Of Mergers and Men: The Top Stories in the US in 2018

The consolidation of the OMS market was one of the biggest stories this year as deals were made right after the other.


Mergers dominated financial technology news in the US this year with some major pairings. State Street bought Charles River, SS&C acquired Eze Software and then toyed with the idea of buying Fidessa, and NEX was sold to CME—all of these happening within months of each other. But it wasn’t all M&A. Here are the top US stories we covered in 2018.

Questions Raised on State Street and Charles River’s Boston WeddingState Street offered $2.6 billion for Charles River Development in one of the biggest surprise acquisitions of the year. The deal was shocking many not just because State Street was buying one of the few remaining independent OMS providers, but because the valuation was so high.

The Next Domino: SS&C Buys Eze SoftwareNot even two weeks after the State Street/Charles River acquisition, SS&C said it was buying OMS provider Eze Software for $1.45 billion, further consolidating the market. SS&C seemed to be in a buying spree after its Eze purchase announcement. The company made an offer for Fidessa before deciding the price was too high.

Thomson Reuters, Blackstone Agree $20B Financial & Risk Unit Spin-OffThomson Reuters sold its Financial & Risk business to a consortium led by the Blackstone Group early in 2018. The deal created a new corporation called Refinitiv, offering financial content and technologies.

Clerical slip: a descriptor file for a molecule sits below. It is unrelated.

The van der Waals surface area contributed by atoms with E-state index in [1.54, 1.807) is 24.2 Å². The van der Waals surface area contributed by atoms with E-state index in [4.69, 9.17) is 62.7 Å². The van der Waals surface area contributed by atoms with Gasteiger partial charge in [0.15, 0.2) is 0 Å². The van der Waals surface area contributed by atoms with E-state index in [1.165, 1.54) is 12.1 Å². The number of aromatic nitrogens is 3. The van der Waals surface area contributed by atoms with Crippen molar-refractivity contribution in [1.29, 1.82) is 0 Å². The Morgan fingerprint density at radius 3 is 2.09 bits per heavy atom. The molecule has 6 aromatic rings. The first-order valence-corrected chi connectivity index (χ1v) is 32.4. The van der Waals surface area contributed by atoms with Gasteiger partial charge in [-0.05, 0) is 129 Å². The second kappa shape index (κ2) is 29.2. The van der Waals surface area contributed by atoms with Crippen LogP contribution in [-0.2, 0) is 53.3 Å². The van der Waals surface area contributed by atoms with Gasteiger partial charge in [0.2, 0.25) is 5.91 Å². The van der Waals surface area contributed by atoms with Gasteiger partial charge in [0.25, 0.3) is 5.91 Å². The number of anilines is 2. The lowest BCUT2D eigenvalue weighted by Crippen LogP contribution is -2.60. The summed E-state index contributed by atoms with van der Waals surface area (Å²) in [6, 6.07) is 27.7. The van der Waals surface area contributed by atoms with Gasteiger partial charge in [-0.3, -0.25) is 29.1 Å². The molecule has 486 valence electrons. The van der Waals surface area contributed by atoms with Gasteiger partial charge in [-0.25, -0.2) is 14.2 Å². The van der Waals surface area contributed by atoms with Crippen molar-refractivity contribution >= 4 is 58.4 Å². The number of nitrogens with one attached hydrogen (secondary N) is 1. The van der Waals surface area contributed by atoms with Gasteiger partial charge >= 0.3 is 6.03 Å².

NEX CEO Sees Opportunity for Opportunities after CME Deal: The Chicago Mercantile Exchange (CME) made a $5.4 billion deal for London-based NEX Group. CME was looking to leverage NEX’s electronic-trading platforms, which include BrokerTec, a leader in US Treasurys trading and the foreign-exchange platform EBS.

Traders Urge Caution on Potential Bitcoin ETFs: Mergers were not the only big story in 2018. Increasing interest in crypto assets coming from institutional investors gave rise to the bitcoin exchange-traded fund. But traders are urging the market to slow down the pace as concerns around security, anti-money laundering and know-your-customer processes have not yet been solved. 

Established Exchanges Eye Crypto Swaps, Futures: As interest in investing in crypto assets grows, even established exchanges are starting to offer new crypto products. ErisX, the digital arm of Eris Exchange, plans to launch a derivatives exchange and a clearing organization for crypto assets, while TruEx affiliate trueDigital said it will start its own crypto derivatives marketplace.

Custody Seen as Crypto’s Next Major BattlegroundInstitutional investors who want to play in the crypto world are demanding more features from it. One of the biggest concerns is the lack of institutional-grade custody services. Crypto exchanges have begun offering their own custody services and even major financial institutions—including banks that are already custodians for more traditional assets—are considering entering the space.  

CAT Got Your Tongue?: An Inside Look at the Consolidated Audit Trail’s Sluggish Rollout2018 also saw the long-delayed start of the consolidated audit trail (CAT), a database conceived after the financial crisis to track financial transactions. The CAT had gone through years of fits and starts, notably in 2017 when it was originally supposed to launch, but finally found life this past November.

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